13 Striped Gopher


THE gopher is an animal some like the squirrel, only it lives in the ground instead of in the trees. Perhaps most of you have seen the striped gopher like the one in the picture, by the road or in the field, and noticed how he will sit up like a bear, and watch you pass; but if he thinks there is any danger of being hurt, he suddenly disappears into his house under the ground. 

There is also the gray gopher, whose habits are very much like those of the striped. But the pocket gopher is more peculiar than either of these. It is some larger than the others are, and nearly the color of a mouse. On each shoulder is a pocket, all nicely lined with fur, in which he carries wheat, corn, small potatoes, or whatever he finds for food. 

These he places there with his fore paws, and removes them by the muscular action of the pockets. 

His front feet are so large and strong that they seem to be made on purpose for digging. This he can do very rapidly, and seems to enjoy it. His home differs some from that of the striped and gray gophers, because he uses the dirt which he digs out to cover the opening, or door, of his hole, so that there is nothing to be seen but a little mound of dirt.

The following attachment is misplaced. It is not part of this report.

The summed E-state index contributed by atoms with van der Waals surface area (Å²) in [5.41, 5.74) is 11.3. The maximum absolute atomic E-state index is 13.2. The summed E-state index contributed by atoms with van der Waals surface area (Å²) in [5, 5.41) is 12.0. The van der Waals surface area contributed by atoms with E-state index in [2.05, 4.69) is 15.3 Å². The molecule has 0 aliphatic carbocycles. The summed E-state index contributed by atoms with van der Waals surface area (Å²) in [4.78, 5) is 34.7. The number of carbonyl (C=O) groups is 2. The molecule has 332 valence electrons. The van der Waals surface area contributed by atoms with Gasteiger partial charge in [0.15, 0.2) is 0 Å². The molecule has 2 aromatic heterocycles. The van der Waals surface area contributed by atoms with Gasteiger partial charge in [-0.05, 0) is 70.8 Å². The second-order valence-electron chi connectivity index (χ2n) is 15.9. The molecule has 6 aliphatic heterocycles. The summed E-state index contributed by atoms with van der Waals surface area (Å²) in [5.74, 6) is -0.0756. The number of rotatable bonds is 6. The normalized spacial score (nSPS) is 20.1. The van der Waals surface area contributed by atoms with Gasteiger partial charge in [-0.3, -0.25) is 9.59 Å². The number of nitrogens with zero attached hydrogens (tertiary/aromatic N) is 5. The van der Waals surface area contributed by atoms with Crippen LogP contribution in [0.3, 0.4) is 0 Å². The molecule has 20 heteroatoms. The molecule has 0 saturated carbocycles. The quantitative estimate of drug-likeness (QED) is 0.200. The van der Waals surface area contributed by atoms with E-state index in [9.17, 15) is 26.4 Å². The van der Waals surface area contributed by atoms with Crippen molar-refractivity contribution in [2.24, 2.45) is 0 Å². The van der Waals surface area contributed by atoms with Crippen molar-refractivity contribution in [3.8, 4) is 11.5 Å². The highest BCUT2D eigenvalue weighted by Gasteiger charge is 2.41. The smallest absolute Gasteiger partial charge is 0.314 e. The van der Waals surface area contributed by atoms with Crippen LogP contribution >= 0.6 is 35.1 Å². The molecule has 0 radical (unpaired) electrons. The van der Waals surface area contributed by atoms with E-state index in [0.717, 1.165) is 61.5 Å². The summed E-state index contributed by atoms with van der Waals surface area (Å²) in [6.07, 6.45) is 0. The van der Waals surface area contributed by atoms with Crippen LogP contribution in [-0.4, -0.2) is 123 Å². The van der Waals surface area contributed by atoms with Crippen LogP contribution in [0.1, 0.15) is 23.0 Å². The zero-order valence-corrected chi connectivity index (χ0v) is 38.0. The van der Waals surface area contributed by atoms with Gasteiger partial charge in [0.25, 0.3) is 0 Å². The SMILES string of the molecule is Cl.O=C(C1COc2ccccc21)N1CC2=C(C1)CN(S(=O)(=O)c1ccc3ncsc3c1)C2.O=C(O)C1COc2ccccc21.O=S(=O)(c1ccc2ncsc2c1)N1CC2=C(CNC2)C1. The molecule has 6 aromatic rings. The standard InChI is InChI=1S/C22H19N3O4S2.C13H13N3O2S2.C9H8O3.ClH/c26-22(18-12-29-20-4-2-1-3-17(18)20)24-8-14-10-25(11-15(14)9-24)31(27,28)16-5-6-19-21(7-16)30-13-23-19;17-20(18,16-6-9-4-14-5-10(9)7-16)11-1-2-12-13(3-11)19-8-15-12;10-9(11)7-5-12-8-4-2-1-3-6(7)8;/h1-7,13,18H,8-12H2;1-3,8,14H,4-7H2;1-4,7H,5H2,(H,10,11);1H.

They sometimes have a large number of these mounds, which are all connected by underground passages, and look like little villages. The little fellow sometimes entirely destroys fruit trees, for he not only gnaws the bark off the roots, but cuts them off with his teeth, just as the beaver cuts down trees. 

We children once caught two of them, and put them in a box of sand, where we could watch them. We noticed that in digging a home they would work away furiously for a few moments, and then turn around and push the dirt out with their front paws, using them as hands. They were at first very cross, and would bite at us if we offered to touch them, but after a while they seemed to enjoy being petted as much as a kitten. We had not kept them very long before one died, and the other was so knowing as to pile the dirt against the side of the box high enough so that he could escape over the top. 

Are not the small animals of God's creation as wonderful as the large ones? 

M. H. S